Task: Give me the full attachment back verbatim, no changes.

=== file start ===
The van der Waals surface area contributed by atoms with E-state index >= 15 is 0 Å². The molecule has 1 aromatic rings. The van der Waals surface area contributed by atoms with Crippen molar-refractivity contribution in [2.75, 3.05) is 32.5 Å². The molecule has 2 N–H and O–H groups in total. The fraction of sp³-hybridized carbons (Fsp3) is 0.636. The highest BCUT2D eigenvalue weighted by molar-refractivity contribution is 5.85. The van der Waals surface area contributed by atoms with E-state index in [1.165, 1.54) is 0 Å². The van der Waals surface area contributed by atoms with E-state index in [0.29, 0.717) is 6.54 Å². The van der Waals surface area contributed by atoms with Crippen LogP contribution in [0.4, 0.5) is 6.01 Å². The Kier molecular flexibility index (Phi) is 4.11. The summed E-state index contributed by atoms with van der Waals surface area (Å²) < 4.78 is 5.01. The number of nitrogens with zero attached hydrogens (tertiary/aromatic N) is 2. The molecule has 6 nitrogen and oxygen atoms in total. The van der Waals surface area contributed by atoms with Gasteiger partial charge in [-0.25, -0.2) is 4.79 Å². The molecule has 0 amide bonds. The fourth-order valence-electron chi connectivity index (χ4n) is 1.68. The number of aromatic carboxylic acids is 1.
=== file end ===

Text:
The van der Waals surface area contributed by atoms with E-state index >= 15 is 0 Å². The molecule has 1 aromatic rings. The van der Waals surface area contributed by atoms with Crippen molar-refractivity contribution in [2.75, 3.05) is 32.5 Å². The molecule has 2 N–H and O–H groups in total. The fraction of sp³-hybridized carbons (Fsp3) is 0.636. The highest BCUT2D eigenvalue weighted by molar-refractivity contribution is 5.85. The van der Waals surface area contributed by atoms with E-state index in [1.165, 1.54) is 0 Å². The van der Waals surface area contributed by atoms with E-state index in [0.29, 0.717) is 6.54 Å². The van der Waals surface area contributed by atoms with Crippen LogP contribution in [0.4, 0.5) is 6.01 Å². The Kier molecular flexibility index (Phi) is 4.11. The summed E-state index contributed by atoms with van der Waals surface area (Å²) < 4.78 is 5.01. The number of nitrogens with zero attached hydrogens (tertiary/aromatic N) is 2. The molecule has 6 nitrogen and oxygen atoms in total. The van der Waals surface area contributed by atoms with Gasteiger partial charge in [-0.25, -0.2) is 4.79 Å². The molecule has 0 amide bonds. The fourth-order valence-electron chi connectivity index (χ4n) is 1.68. The number of aromatic carboxylic acids is 1.